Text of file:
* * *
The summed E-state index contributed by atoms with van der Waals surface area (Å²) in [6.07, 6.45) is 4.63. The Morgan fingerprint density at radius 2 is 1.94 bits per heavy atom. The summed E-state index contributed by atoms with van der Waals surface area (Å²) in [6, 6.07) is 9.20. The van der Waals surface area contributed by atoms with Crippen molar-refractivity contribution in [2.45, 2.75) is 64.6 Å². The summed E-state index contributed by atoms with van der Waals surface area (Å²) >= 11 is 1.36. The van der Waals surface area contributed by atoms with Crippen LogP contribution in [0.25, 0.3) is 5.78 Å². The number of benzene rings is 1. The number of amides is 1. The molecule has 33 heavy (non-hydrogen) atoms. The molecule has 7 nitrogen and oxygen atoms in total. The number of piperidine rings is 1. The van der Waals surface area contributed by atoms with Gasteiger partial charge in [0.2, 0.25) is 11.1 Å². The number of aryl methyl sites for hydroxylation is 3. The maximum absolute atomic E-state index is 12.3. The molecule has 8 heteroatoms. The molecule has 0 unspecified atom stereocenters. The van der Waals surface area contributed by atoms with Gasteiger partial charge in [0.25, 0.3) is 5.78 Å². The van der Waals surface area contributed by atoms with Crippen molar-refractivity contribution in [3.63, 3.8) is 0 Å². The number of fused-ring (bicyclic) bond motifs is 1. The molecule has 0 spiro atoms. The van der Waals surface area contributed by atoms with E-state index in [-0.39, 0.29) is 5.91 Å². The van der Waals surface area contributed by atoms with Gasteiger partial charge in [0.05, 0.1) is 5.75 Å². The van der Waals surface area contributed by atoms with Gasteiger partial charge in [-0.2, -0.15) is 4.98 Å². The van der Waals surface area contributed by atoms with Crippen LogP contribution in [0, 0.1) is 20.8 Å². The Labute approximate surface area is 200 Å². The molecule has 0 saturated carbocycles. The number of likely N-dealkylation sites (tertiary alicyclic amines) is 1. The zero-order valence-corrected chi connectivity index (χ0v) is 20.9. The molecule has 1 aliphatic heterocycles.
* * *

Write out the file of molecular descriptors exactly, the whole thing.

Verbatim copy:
The summed E-state index contributed by atoms with van der Waals surface area (Å²) in [6.07, 6.45) is 4.63. The Morgan fingerprint density at radius 2 is 1.94 bits per heavy atom. The summed E-state index contributed by atoms with van der Waals surface area (Å²) in [6, 6.07) is 9.20. The van der Waals surface area contributed by atoms with Crippen molar-refractivity contribution in [2.45, 2.75) is 64.6 Å². The summed E-state index contributed by atoms with van der Waals surface area (Å²) >= 11 is 1.36. The van der Waals surface area contributed by atoms with Crippen LogP contribution in [0.25, 0.3) is 5.78 Å². The number of benzene rings is 1. The number of amides is 1. The molecule has 33 heavy (non-hydrogen) atoms. The molecule has 7 nitrogen and oxygen atoms in total. The number of piperidine rings is 1. The van der Waals surface area contributed by atoms with Gasteiger partial charge in [0.2, 0.25) is 11.1 Å². The number of aryl methyl sites for hydroxylation is 3. The maximum absolute atomic E-state index is 12.3. The molecule has 8 heteroatoms. The molecule has 0 unspecified atom stereocenters. The van der Waals surface area contributed by atoms with Gasteiger partial charge in [0.25, 0.3) is 5.78 Å². The van der Waals surface area contributed by atoms with Crippen molar-refractivity contribution in [3.63, 3.8) is 0 Å². The number of fused-ring (bicyclic) bond motifs is 1. The molecule has 0 spiro atoms. The van der Waals surface area contributed by atoms with E-state index in [-0.39, 0.29) is 5.91 Å². The van der Waals surface area contributed by atoms with Gasteiger partial charge in [0.05, 0.1) is 5.75 Å². The van der Waals surface area contributed by atoms with Gasteiger partial charge in [-0.2, -0.15) is 4.98 Å². The van der Waals surface area contributed by atoms with Crippen LogP contribution in [0, 0.1) is 20.8 Å². The Labute approximate surface area is 200 Å². The molecule has 0 saturated carbocycles. The number of likely N-dealkylation sites (tertiary alicyclic amines) is 1. The zero-order valence-corrected chi connectivity index (χ0v) is 20.9. The molecule has 1 aliphatic heterocycles.